Image courtesy of the City Paper
The current issue of the City Paper includes a sorry tale of woe regarding the situation with the building located at 14th and T streets. Though it's not overly in-depth, it does take you through a nice history of the building, from its beginnings as a factory for Model T cars, up to its current status as the (maybe?) future home of Minneapolis-based furniture retailer Room & Board.
The piece is both fascinating and frustrating, as one learns how the massive edifice went from abandoned warehouse, to a church, to a condo building, to a future home of a Diner and Dave Chappelle-back comedy club, to the future home of Room & Board, to its now uncertain situation.
Undoubtedly, the most aggravating part of the story comes from the March 2008 time period. It was at this time that plans were formulating for Tryst and Diner owner Constantine Stavropoulos to open up a new cafe/diner on the first floor of the building, with the second floor featuring Riot Act Comedy Club (co-owned by Dave Chappelle) and Boundless Yoga operating on the third floor. The City Paper quotes Stavropoulos as saying that the deal fell apart due to a failure to secure tenant allowances, which Stavropoulos called "crazy." However, that relates only a portion of the story.
From an October 2008 post from greatergreaterwashington (subsequently picked up by Borderstan), we learn of the ardent opposition to the developer's plans by ANC2B09 commissioner (and ANC2B chair) Ramon Estrada, in particular the "24 hour aspect" of the operation. This, in spite of the fact that many in the Logan/U Street corridor had advocated for the project as a way to both increase the vibrancy and security of the area. (Estrada, it should be noted, has also strongly advocated for a reduction in the size of the proposed project at 14th and U streets). The idea for the diner/comedy club went by the wayside, and furniture retailer Room & Board stepped in to claim the spot (although that deal now appears in doubt due to the economic calamity).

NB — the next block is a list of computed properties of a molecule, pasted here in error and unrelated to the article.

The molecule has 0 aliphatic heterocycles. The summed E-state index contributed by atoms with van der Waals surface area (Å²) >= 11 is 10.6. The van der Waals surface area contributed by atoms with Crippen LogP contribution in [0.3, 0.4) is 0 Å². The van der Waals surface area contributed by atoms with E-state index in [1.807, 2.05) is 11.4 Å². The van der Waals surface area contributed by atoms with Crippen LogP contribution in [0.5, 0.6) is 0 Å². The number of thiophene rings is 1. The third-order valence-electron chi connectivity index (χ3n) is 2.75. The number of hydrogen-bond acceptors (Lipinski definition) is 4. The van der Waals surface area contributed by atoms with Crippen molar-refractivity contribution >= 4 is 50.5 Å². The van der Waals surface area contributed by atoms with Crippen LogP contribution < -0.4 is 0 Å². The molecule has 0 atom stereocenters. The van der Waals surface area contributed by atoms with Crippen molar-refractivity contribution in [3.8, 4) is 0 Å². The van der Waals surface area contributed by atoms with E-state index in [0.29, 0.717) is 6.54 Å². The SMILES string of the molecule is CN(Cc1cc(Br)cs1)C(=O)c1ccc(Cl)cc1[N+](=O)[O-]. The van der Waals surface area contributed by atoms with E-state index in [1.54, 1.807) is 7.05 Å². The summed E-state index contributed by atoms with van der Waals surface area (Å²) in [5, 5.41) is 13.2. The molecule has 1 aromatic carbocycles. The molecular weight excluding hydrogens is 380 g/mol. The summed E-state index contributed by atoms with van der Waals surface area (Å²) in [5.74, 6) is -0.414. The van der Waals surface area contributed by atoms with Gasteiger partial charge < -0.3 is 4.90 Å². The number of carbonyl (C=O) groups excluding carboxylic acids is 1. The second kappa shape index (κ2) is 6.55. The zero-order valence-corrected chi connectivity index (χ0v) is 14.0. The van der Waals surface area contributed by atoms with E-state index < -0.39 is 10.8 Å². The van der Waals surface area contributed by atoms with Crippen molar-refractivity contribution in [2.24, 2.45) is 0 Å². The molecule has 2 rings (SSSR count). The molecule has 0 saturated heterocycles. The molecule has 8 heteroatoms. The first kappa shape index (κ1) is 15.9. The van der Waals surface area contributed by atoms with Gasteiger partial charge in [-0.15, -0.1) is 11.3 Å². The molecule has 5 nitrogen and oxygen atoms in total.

So, why bring this up now? Well, for one the City Paper has dredged it up as an example of urban development and local government involvement gone awry. But, perhaps more importantly, with several new operations, along with two massive developments, set to descend upon the neighborhood during the coming months and years, it's important for the community to understand how these types of decisions get made.
I wrote in an earlier post that I could foresee problems with the proposed operating hours of two forthcoming 14th Street restaurants/lounges, and this is precisely the reason why. Even with strong community support, the voices of a few prominent (or loud) members of the community can dictate neighborhood developmental policy, frequently to the detriment of the community as a whole. The ramifications of this type of behavior extend far beyond that of the development in question. DC as a whole is changing, and it's not merely U Street and Logan that have reaped the benefits. Business owners are presented with the ability to pursue opportunities in neighborhoods such as Columbia Heights, H Street, Petworth and other locales should they find the climate there more hospitable.
This doesn't mean that the interests of residents and others in the community should be ignored; far from it, in fact. But stories such as the one at 14th and T show the consequences of ignoring broad-based community sentiment in the name of protecting the interests of a vocal minority.
Wednesday, March 11, 2009
Posted by Mr. 14th & You at 2:57 PM